Those of you who follow me on any kind of social media, you will know that I love it! I have met so many wonderful people and love connecting with them at every opportunity and last week I was invited into a conversation on Twitter “are wide leg squats contraindicated for pelvic floor function or do they help?”
We discussed 2 conflicting pieces, an article written by a yoga instructor on how doing a wide leg deep squat will work and stretch the pelvic floor muscles and that stretching the pelvic floor muscles would help posture. The other was a video by a renowned physiotherapist, who said that wide leg squats could potentially injure your pelvic floors and could damage the knees.
Being in the industry for 25 years I have worked with a huge variety of clients from the very young, pre and post-natal through to my eldest client, aged 92! This has taught me that each individual has a specific need and that is where the internet can be confusing.
My advice is to ask yourself, “what are your goals and how strong are your pelvic floors?”
Most menopausal women would not need their pelvic floors stretched, see article below, so therefore would find it hard to activate them in a wide leg deep squat. If you do have weak pelvic floor muscles then you could do this squat which will help your leg strength, but it won’t actually strengthen your pelvic floors. You would need to perform your pelvic floor exercises separately.
The physio offers some practical tips on how to perform a squat. This would certainly be a starting point for someone who is either; recovering from surgery such as hysterectomy, c section, back surgery, or for a post natal women or someone starting out on an exercise programme, no matter what age.
We have 2 types of muscle fibres in all of our muscles including our pelvic floor muscles.
Fast twitch – keeps us from leaking when we cough, laugh, jump or any other type of impact work.Slow twitch – these fibres help keep our bladder from leaking when it is full before we get to a loo, during the night and that other dreadful leakage; when one has finished, wiped and then stood up and opps!
If you do not know where they are you can find them by going for a wee and stopping – but only do this once or twice as this could promote an infection. Another way is inserting fingers inside of you and gripping and see how strong they feel, or an easier way is to stop a fart!
How I teach my pelvic floors:
Fast twitch – sit tall and put one hand on your tummy and on your bottom. Pulling your back and front passage up at the same time counting 1 elephant, 2 elephant with each lift. Perform this 20 times. Make a note where you feel you are losing control so for example today is the 21st of June and you felt you lost control at 6. Note that down. This is your “starting block” as you progress by doing them every day then you will become stronger and in a month you will feel that you lose control at hopefully a higher number of lifts.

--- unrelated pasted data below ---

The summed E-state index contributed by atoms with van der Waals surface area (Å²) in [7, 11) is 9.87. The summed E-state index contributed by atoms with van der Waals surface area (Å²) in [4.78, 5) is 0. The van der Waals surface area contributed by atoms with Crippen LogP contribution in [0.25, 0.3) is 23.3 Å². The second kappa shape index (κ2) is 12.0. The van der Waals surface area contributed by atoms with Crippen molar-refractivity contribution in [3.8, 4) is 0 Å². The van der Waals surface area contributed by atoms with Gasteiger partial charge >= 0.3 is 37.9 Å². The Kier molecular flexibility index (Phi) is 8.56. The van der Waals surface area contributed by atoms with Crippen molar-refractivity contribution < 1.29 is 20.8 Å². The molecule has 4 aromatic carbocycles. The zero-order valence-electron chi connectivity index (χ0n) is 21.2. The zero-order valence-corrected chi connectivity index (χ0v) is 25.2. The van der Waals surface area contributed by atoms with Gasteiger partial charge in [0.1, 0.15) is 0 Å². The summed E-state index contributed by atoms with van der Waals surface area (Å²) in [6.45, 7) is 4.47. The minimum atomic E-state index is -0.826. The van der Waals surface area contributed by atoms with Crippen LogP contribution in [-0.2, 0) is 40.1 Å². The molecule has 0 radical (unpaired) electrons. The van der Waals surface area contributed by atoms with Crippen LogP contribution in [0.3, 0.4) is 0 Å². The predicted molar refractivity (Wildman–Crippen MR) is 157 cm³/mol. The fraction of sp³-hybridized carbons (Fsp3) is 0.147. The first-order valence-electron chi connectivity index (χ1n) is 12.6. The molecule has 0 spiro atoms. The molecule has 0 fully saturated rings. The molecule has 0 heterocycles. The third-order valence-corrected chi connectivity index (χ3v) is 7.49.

Slow twitch – stay in the same position as above. Pull up from your back passage, then your front passage and hold and imagine a lift and lift higher then slowly let go – this is hard, but so worthwhile, again try and do 20.
Being menopausal – I doubt if you could over do it! Try and do both at least 1 per day.
Why put one hand on the tummy and one on the bottom? I can be a little strict, but my end goal is to make sure my ladies do not feel any movement under their hands, in the tummy or the bottom. Also relax the face and keep the eyebrows down!
The end goal is total isolation in the pelvic floor area, no bottom or tummy squeezing and no eyebrow lifts, this way you can be sure that when performing other exercise, you can engage these.
I have added a YouTube video of myself. I am showing off, only because this time last year I was struggling with my fitness after recovering from surgery, but I did my pelvic floors every day and slowly started building up my weights. While I am performing this squat I am pulling in my tummy and keeping my pelvic floors activated.
To be clear. If you are starting out and not sure on the squatting technique and feel that your pelvic floors are weak then follow the physio’s great advice.
If you want to do wide leg squats go for it – I wouldn’t worry about tilting the pelvis mentioned in the article as at our age, we don’t really need to stretch our pelvic floors. If you are doing wide, deep leg squats then engage your tummy and pelvic floors.
Other types of exercise to help with pelvic floors – Pilates is great and any other type of core work where you can engage your pelvic floors. Restorative yoga is fab when you are menopausal not just for your pelvic floors but to calm down those poor adrenal glands.
Happy exercising all!
Article on wide leg squats;
Me showing off on holiday! Greg is camera man for a change!